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If you got a code-signing certificate from CAcert then you may of realized that because of the way it is imported into the browser the only thing you can get is either a .p12 from Mozilla/Firefox or a .pfx from Internet Explorer. That is what is called a PKCS#12 container file. It contains both your private key and the regular certificates. However most programs require the individual .pvk and .p7b or .spc files in order to digitally sign the file using Authenticode.

This page will describe how you can break down the .p12/.pfx file into the individual .pvk and .p7b/.spc files for use with Authenticode. Protect these files. The one major problem with .pvk files is that the key is not password protected. However if you ever purchased a code-signing certificate from thawte then that is how it is presented to you; as 2 individual files.

These instructions will be written from a Windows users perspective. For linux users please replace DOS command prompt with whatever shell you normally use. These instructions will be equally useful for linux users.

Required Files

For these steps you will need the following files:

OpenSSL Version 0.9.7 or higher is recommended. Linux and Unix users should have openssl installed or available as a package. For Windows users you can get an OpenSSL Installer that will install it for you.

pvktool for converting from pem to pvk formats. It is available from the following links for various platforms. All RPMs are signed with Jacco de Leeuw' PGP key. - Win32 Executable From Steven Henson's PVK homepage
The following links are from the original authors own website. - Win32 Executable
pvk-0.12-3jdl.src.rpm - Source RPM (hold 'shift' while clicking link)
pvk-0.12-3jdl.i386.rpm - Fedora Core 4 Binary (hold 'shift' while clicking link)
pvk-0.12-3jdl.i386.rpm - Red Hat 8.0 binary RPM (hold 'shift' while clicking link)
pvk-0.12-3jdl.i586.rpm - Mandrake 10.0 binary RPM (hold 'shift' while clicking link)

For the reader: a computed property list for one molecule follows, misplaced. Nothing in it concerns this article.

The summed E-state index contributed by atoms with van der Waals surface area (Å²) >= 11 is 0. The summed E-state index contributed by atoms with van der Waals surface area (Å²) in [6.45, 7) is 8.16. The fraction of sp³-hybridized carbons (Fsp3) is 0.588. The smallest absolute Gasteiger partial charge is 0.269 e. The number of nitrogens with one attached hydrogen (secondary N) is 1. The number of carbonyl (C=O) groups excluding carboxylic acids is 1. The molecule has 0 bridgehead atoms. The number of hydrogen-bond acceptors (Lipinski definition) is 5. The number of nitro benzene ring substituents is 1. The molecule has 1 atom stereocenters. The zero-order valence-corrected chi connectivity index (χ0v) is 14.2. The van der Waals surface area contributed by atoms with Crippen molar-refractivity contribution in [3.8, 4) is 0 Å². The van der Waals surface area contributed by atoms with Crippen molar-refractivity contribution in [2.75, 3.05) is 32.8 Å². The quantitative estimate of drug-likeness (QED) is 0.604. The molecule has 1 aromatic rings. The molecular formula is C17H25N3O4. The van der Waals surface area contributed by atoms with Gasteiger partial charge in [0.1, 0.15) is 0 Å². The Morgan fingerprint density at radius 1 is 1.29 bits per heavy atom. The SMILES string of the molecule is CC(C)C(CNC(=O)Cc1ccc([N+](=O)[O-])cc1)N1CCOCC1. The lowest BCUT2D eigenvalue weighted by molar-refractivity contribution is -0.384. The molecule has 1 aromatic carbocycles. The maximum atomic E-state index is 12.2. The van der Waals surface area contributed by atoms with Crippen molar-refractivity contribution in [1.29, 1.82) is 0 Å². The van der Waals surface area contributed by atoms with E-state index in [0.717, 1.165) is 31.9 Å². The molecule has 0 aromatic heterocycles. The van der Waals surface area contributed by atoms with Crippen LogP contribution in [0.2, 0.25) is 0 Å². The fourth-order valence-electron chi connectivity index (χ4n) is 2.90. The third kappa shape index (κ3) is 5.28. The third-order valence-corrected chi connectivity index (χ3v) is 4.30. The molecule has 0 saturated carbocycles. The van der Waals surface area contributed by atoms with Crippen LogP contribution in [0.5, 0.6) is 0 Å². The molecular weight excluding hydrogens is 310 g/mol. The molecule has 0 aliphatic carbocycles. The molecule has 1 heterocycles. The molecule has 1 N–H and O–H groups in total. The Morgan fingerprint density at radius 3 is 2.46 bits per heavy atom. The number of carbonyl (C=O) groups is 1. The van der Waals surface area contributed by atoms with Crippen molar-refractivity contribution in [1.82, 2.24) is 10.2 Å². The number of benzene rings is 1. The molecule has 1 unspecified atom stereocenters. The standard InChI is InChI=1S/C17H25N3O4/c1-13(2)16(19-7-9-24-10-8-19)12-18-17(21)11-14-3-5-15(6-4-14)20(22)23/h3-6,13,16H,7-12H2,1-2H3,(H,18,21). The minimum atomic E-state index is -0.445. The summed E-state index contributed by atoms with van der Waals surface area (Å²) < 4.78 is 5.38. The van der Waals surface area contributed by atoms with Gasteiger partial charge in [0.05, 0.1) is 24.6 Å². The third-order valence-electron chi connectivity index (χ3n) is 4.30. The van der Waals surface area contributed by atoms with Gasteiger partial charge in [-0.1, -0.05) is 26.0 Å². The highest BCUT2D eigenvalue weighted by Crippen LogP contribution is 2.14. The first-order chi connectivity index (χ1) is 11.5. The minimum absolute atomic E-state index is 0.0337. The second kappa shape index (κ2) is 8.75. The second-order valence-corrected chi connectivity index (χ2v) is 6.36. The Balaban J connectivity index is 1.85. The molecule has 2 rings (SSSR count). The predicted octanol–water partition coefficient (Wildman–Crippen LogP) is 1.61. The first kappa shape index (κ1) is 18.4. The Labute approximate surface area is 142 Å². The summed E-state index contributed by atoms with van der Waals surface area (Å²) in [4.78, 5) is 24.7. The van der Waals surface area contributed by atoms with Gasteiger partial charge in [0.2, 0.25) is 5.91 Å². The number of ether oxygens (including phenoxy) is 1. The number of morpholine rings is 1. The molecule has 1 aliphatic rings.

pvk-0.12-3jdl.i586.rpm - Mandrake 9.2 binary RPM (hold 'shift' while clicking link)
pvk-0.12-3jdl.i586.rpm - Mandrake 9.1 binary RPM (hold 'shift' while clicking link)

Starting with OpenSSL 0.9.9 this utility probably won't be required anymore. I have been told that pvk export support will be in that version. This wiki will be updated once it is available.

Step 1: Extracting from the PKCS#12

By default the windows installer for openssl places it at C:\OPENSSL so I recommend that you update the path statement and add that directory to it. Obviously if you didn't install there then change it as required. Here is an example command.


PKCS#12 files often have the extension .p12 or .pfx. So let's assume that your PKCS#12 file is called user.pfx. For these instrutions however you should replace user.pfx with whatever the filename of your PKCS#12 file is called. Then you open a DOS command prompt and execute the following commands (lines starting with '#' are comments and should not be entered):

# (Tip: use copy and paste for these commands)
# Extract the user certificate contained within the PKCS#12 file:
openssl pkcs12 -in user.pfx -nokeys -clcerts -out usercrt.pem

# Extract the CA certificate(s) contained within the PKCS#12 file:
openssl pkcs12 -in user.pfx -nokeys -cacerts -out cacrt.pem

# Extract the private key contained within the PKCS#12 file.
openssl pkcs12 -in user.pfx -nocerts -nodes -out userkey.pem

/!\ The resulting file userkey.pem is not encrypted! Don't keep it around for longer than strictly needed!

Step 2: Converting from PEM

At this stage I assume you have three PEM files called userkey.pem (Private Key), usercrt.pem (the user certificate) and cacrt.pem (the CA certificate(s)). The private key will have to be converted to PVK; a Microsoft proprietary format. The certificates are to be converted into PKCS#7. For the PVK conversion, you will need the pvktool utility by Dr. Stephen N Henson, who is a member of the OpenSSL team. He has reverse engineered the PVK format. Unix/Linux source code and a Windows version of the PVK program are available on his PVK information page.

The three PEM files are converted to the intermediate formats witht he following OpenSSL commands:

# Convert the certificate files to PKCS#7:
# (Note: the second keyword is crl2pkcs7 and not cr12pkcs7. Lower case L.)
openssl crl2pkcs7 -certfile usercrt.pem -certfile cacrt.pem -nocrl -outform PEM -out usercrt.p7b

# Convert the private key file from PEM to the Microsoft
# proprietary PVK format (use pvktool utility mentioned on webpage).
pvk -in userkey.pem -topvk -nocrypt -out userkey.pvk

/!\ The resulting file userkey.pvk is not encrypted! Don't keep it around for longer than strictly needed!


Now you are done. That was all there was to it. At this point you can use those two files in any application directly supporting Authenticode. It has been tested in Installshield Package for the Web (if you can find it).

Since the userkey.pem, cacrt.pem, and usercrt.pem files are no longer required, you can delete them now. Especially the first one.


These instructions were taken from with permission from Jacco de Leeuw. They are a composition of Section 5 of that page.

Authenticode (last edited 2015-03-30 21:26:08 by EtienneRuedin)